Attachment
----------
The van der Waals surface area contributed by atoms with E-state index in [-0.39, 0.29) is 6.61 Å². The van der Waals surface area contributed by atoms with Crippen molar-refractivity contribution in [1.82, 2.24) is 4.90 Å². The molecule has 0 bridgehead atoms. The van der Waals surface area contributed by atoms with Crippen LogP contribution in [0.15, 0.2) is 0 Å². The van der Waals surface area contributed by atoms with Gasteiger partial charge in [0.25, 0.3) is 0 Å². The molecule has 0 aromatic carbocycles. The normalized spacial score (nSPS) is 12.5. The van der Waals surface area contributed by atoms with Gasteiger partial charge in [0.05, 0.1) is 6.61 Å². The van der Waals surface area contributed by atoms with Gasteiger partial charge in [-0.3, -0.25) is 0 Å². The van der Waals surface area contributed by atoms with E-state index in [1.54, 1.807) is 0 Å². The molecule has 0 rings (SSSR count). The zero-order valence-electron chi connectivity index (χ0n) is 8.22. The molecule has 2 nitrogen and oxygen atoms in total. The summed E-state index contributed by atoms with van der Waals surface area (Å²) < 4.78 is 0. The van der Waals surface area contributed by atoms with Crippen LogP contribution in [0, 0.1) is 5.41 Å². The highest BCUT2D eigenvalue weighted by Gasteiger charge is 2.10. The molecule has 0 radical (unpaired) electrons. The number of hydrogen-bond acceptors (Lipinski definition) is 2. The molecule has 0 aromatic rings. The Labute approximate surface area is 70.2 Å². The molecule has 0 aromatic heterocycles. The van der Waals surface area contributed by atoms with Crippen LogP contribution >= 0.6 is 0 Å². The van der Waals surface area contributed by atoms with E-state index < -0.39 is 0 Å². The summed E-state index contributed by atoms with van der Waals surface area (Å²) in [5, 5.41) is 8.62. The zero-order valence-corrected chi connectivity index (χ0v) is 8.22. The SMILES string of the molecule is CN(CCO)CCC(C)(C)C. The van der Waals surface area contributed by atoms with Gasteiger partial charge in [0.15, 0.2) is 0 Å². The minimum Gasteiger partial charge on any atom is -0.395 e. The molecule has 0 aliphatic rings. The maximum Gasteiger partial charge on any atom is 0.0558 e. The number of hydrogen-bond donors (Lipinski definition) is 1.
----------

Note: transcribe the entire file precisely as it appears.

The van der Waals surface area contributed by atoms with E-state index in [-0.39, 0.29) is 6.61 Å². The van der Waals surface area contributed by atoms with Crippen molar-refractivity contribution in [1.82, 2.24) is 4.90 Å². The molecule has 0 bridgehead atoms. The van der Waals surface area contributed by atoms with Crippen LogP contribution in [0.15, 0.2) is 0 Å². The van der Waals surface area contributed by atoms with Gasteiger partial charge in [0.25, 0.3) is 0 Å². The molecule has 0 aromatic carbocycles. The normalized spacial score (nSPS) is 12.5. The van der Waals surface area contributed by atoms with Gasteiger partial charge in [0.05, 0.1) is 6.61 Å². The van der Waals surface area contributed by atoms with Gasteiger partial charge in [-0.3, -0.25) is 0 Å². The van der Waals surface area contributed by atoms with E-state index in [1.54, 1.807) is 0 Å². The molecule has 0 rings (SSSR count). The zero-order valence-electron chi connectivity index (χ0n) is 8.22. The molecule has 2 nitrogen and oxygen atoms in total. The summed E-state index contributed by atoms with van der Waals surface area (Å²) < 4.78 is 0. The van der Waals surface area contributed by atoms with Crippen LogP contribution in [0, 0.1) is 5.41 Å². The highest BCUT2D eigenvalue weighted by Gasteiger charge is 2.10. The molecule has 0 radical (unpaired) electrons. The number of hydrogen-bond acceptors (Lipinski definition) is 2. The molecule has 0 aromatic rings. The Labute approximate surface area is 70.2 Å². The molecule has 0 aromatic heterocycles. The van der Waals surface area contributed by atoms with Crippen LogP contribution >= 0.6 is 0 Å². The van der Waals surface area contributed by atoms with E-state index < -0.39 is 0 Å². The summed E-state index contributed by atoms with van der Waals surface area (Å²) in [5, 5.41) is 8.62. The zero-order valence-corrected chi connectivity index (χ0v) is 8.22. The SMILES string of the molecule is CN(CCO)CCC(C)(C)C. The van der Waals surface area contributed by atoms with Gasteiger partial charge in [0.15, 0.2) is 0 Å². The minimum Gasteiger partial charge on any atom is -0.395 e. The molecule has 0 aliphatic rings. The maximum Gasteiger partial charge on any atom is 0.0558 e. The number of hydrogen-bond donors (Lipinski definition) is 1.